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ISI 'funding' politicians: Probe reports can't be traced

March 30, 2012 17:28 IST

Pakistani authorities were unable to trace the reports of two commissions that investigated the funding of politicians by the Inter-Services Intelligence in 1990, the government's top law officer informed the Supreme Court on Friday.

When a three-judge bench headed by Chief Justice Iftikhar Chaudhry resumed hearing on a petition filed by ex-air force chief Asghar Khan against the distribution of funds among politicians by the ISI, Attorney General Anwar-ul-Haq said the reports of two commissions that probed the issue could not be found in the Law Ministry.

The chief justice remarked that the reports were very important and need to be declassified. He directed the Attorney General to produce them in court at the next hearing on April 23.

The bench also took up a recent media report which had alleged that Rs 270 million were withdrawn from the Intelligence Bureau's secret fund to change the government in Punjab province in 2009.

Intelligence Bureau chief Aftab Sultan, who personally appeared in court, sought more time to ascertain the facts. Sultan told the bench that the register in which expenditures from the secret fund were recorded was unavailable on Friday.

Besides, he pointed out, the reasons for such expenditures are not mentioned in the register. The chief justice remarked that the Intelligence Bureau's secret fund was meant to be used for the national interest and not to weaken democracy.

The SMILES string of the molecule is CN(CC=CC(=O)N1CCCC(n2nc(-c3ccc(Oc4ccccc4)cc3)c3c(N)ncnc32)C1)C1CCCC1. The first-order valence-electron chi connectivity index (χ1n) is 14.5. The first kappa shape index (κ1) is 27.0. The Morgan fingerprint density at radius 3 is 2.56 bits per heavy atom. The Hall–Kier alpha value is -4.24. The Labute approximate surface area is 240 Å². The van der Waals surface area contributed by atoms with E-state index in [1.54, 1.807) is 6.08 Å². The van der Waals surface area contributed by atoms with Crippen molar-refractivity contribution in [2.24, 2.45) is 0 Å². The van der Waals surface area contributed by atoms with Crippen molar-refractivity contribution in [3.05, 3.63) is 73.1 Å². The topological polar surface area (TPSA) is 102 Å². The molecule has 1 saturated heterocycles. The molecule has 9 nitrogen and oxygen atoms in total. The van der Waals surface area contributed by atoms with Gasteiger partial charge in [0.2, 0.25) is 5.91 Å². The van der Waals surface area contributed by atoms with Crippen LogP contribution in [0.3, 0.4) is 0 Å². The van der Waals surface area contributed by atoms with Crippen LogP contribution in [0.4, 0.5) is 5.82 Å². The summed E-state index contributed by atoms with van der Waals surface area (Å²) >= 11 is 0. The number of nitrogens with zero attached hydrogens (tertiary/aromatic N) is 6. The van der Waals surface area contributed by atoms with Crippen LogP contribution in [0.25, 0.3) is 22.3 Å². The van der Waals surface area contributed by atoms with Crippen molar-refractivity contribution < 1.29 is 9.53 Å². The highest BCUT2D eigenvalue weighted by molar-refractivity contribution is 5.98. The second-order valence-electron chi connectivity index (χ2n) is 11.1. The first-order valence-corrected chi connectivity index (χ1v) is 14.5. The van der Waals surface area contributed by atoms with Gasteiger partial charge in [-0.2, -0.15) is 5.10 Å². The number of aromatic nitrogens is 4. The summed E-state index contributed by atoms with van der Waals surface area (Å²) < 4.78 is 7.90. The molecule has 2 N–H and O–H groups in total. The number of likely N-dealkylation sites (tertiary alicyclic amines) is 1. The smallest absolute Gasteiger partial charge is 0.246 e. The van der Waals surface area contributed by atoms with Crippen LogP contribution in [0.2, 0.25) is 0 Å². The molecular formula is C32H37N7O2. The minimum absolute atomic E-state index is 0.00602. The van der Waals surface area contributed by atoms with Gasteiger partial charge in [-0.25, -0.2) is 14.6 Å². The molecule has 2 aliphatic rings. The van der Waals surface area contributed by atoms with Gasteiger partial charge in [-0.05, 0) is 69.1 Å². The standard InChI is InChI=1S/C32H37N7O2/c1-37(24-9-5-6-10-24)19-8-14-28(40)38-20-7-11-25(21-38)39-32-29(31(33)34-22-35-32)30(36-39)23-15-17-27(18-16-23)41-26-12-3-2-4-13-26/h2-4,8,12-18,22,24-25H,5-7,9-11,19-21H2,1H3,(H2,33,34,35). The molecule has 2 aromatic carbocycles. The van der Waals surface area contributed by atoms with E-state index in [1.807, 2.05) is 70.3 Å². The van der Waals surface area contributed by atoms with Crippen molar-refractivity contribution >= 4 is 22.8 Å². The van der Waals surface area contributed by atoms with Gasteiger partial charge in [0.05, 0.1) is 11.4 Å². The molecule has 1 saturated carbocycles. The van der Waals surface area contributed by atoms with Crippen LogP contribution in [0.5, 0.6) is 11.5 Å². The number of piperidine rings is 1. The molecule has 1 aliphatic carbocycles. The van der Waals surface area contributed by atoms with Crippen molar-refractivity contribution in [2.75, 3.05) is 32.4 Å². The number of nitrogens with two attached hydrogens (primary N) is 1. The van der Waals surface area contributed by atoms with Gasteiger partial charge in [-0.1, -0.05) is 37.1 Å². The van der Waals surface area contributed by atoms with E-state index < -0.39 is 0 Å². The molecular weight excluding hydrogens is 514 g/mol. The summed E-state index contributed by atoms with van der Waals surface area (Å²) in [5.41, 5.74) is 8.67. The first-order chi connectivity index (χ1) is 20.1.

He directed the spy agency chief to check the accounts for 2009 and inform the apex court if funds were spent as had been alleged in the media report.

The chief justice said the journalist who filed the report was standing by his claims while the Intelligence Bureau had not denied the accusations as yet.

 He asked the Intelligence Bureau chief to submit his response in a sealed envelope at the next hearing. The Supreme Court recently resumed hearing on Asghar Khan's petition against the funding of politicians by the ISI after a gap of over 12 years.

Banker Yunus Habib has testified in court that he arranged Rs 1.48 billion for the military, and about Rs 400 million were distributed among politicians linked to the army-backed Islami Jamhoori Ittehad in a bid to prevent the Pakistan People's Party from coming to power in the 1990 general election.

Rezaul H Laskar in Islamabad
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